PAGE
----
We use our wrists in numerous exercises. But we usually seem to forget about the wrists themselves when it comes to strengthening. That’s why we often experience discomfort, soreness, or even pain in the wrist area when exercising, especially at the beginning of our fitness route. How to take a proper care of the wrists to avoid pain an injuries? What exercises will strengthen the muscles around the wrists?

Think of how often we use the wrists working out: push-ups, burpees, mountain climbers, bench dips, chin-ups, plus practically all the exercises with barbells and dumbbells. The pressure on the wrists is enormous. That’s why we should not underestimate the role of the wrists, which sometimes have to bear the weight of the whole body, or even more when we work out with additional weights.

To make sure our wrists are safe and more immune to injuries, we should always follow the three rules:

RULE #1: Warm-up properly.

 

Do you always remember to warm-up the wrists at the beginning of your session? Well, you should. How to warm up the wrists?

1. Do lots and lots of circular movements. Alternate the directions and the pace.
2. Jump rope at the beginning of each session. To warm-up the wrists, make sure your elbows are close to your waist, and that the wrists are circling.

RULE #2: Remember about strengthening.

 

3. Dumbbell wrist curls

Grab a pair of dumbbells, not too heavy for starters. Sit on a bench or a chair. Lay your forearms on your thighs, the inner side of the forearms directed up. Using your wrists only, pull the dumbbells as high as you can. Don’t rush it – the movement should be slow and controlled. Next, turn the forearms the other side up on the thighs, and again, drag the dumbbells up, and slowly drop it back down. Start with 3 series of 10 reps at least.

4. Rolling the rope on a stick

That’s one gymnastic trick for strengthening the wrists you can do at home. You’ll need a stick, a rope and something to hang on the rope for some more resistance. Bind the two ends of the rope over the stick and over the load. Hold the stick, and try to roll the rope on the stick by moving one wrist at a time. Unroll it back. Then change the direction of rolling. Keep going for 30 seconds three times. If it’s too hard, decrease the load.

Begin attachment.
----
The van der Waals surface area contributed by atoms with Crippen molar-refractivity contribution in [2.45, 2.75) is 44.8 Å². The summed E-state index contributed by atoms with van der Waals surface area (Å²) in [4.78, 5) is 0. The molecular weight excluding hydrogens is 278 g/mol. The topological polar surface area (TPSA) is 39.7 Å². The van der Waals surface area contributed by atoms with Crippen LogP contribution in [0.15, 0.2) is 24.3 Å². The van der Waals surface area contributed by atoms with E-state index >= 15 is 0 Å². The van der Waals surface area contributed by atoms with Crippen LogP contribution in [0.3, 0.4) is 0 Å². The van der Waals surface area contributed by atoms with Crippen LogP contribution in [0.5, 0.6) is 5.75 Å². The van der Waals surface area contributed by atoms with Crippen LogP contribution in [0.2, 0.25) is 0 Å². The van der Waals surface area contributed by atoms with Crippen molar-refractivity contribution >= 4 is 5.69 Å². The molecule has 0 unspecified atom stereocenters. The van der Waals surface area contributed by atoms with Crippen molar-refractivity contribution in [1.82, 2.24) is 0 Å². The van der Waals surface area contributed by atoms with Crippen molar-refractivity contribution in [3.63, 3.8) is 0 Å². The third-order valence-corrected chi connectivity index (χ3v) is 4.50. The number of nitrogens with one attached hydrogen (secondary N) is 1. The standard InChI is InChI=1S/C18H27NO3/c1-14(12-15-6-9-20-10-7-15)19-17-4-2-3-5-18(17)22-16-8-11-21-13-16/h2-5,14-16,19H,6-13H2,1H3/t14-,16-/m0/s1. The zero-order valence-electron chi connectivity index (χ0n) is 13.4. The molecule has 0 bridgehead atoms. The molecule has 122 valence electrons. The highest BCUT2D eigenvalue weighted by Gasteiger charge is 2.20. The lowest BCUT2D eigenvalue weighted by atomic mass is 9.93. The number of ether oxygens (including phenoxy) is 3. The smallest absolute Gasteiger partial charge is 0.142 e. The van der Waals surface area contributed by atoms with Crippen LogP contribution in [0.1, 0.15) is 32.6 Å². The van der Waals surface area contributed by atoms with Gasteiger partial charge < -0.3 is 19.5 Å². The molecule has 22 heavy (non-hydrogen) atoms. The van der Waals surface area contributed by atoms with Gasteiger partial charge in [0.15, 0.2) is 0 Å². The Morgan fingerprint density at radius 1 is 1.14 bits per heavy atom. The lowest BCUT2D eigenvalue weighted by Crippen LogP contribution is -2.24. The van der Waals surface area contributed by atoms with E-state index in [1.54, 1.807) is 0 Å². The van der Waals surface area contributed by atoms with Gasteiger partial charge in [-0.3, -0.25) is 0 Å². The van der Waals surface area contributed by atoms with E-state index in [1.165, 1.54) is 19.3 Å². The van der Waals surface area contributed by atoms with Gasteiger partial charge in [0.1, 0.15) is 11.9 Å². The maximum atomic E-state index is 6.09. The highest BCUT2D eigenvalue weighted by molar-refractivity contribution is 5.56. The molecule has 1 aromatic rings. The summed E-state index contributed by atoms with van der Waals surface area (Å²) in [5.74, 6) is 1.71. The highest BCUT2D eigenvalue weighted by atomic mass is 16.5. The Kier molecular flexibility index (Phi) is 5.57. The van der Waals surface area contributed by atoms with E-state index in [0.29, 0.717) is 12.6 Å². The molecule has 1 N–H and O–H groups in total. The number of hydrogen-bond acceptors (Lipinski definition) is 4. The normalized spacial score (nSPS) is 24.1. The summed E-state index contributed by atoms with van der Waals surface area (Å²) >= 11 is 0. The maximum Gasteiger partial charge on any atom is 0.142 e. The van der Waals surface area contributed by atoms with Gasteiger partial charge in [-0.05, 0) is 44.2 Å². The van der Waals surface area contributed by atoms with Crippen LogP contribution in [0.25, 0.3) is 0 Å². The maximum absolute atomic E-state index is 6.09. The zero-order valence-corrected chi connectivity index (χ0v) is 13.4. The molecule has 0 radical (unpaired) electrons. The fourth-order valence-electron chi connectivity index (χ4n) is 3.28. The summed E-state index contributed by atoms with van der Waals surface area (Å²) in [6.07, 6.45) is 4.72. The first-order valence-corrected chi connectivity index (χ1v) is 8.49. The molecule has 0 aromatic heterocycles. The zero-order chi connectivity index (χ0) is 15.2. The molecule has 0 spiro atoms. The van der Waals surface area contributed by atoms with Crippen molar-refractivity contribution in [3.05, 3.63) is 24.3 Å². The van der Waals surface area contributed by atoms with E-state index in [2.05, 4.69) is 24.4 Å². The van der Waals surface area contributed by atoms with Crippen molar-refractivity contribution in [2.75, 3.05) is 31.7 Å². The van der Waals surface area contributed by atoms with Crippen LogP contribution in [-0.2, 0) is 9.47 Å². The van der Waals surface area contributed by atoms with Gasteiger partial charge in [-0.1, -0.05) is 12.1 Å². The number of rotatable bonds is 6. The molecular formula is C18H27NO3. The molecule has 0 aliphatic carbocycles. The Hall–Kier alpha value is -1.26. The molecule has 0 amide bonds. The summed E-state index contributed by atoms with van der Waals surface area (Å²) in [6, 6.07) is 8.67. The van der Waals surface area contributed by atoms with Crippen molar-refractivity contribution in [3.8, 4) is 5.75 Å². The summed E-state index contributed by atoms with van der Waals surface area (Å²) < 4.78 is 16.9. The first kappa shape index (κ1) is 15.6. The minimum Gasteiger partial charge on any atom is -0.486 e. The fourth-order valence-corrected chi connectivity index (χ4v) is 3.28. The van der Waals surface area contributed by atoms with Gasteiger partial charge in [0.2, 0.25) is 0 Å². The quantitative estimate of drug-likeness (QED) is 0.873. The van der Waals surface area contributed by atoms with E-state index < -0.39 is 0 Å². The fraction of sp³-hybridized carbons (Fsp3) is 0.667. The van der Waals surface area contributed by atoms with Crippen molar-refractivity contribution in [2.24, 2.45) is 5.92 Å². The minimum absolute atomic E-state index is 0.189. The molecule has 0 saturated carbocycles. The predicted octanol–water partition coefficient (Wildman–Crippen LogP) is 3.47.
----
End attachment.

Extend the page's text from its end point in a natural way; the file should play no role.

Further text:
5. Knuckle push-ups

Usually doing the push-ups you put the palms of your hands on the ground. This way, the angle between the hand and the forearm is 90 degrees. To strengthen the wrists, clench your hands into fists, and put the knuckles on the ground, so that the wrists are not bent, but are in straight line with the forearms. You can do part of your regular push-ups this way, as the muscles of the chest, arms and core will work as well as they do in regular push-ups.

Another way is to grab two dumbbels or kettlebels, put them on the ground, hold and do push-ups this way. Basically, the positioning of the wrist will be the same, but your knuckles won’t touch the ground.

RULE #3: Stretch after workout.

 

6. Wrist stretches

And the final step to the healthy and strong wrists is proper stretching after workout. This way the mobility of the wrist joint will not decrease as its strength increases. The tendons and muscles around it will be flexible and more immune to injuries. But first, and foremost, the proper process of recovery starts from stretching, which stimulates the blood flow in the tissue and relaxes the muscles.

Why is it important to take proper care of the wrists?

The wrists take part in many exercises we do, whatever type of training we engage in. A possible injury would stop us from following our workout plan the way we planned to, and negatively affect our results. Not to mention the pain and discomfort on the way. So make sure you never forget about the wrists in your workout.

About Cathy Patalas

The sports soul and the alleged specialist in words of 52Challenges.com. The main 52C Blog writer. A diligent student at the English Department of the University of Wroclaw, majoring in applied linguistics. An ex-acrobat and aerobic gymnast with the 13-year long experience in „training for winning”. A multiple medallist of Poland nationals in acrobatic gymnastics, and academic nationals in aerobic gymnastics. A fan of gymnastics of every existing type. Personally, finds making everyday choices in a healthy lifestyle even more demanding a challenge than making everyday sacrifices in the athlete’s lifestyle.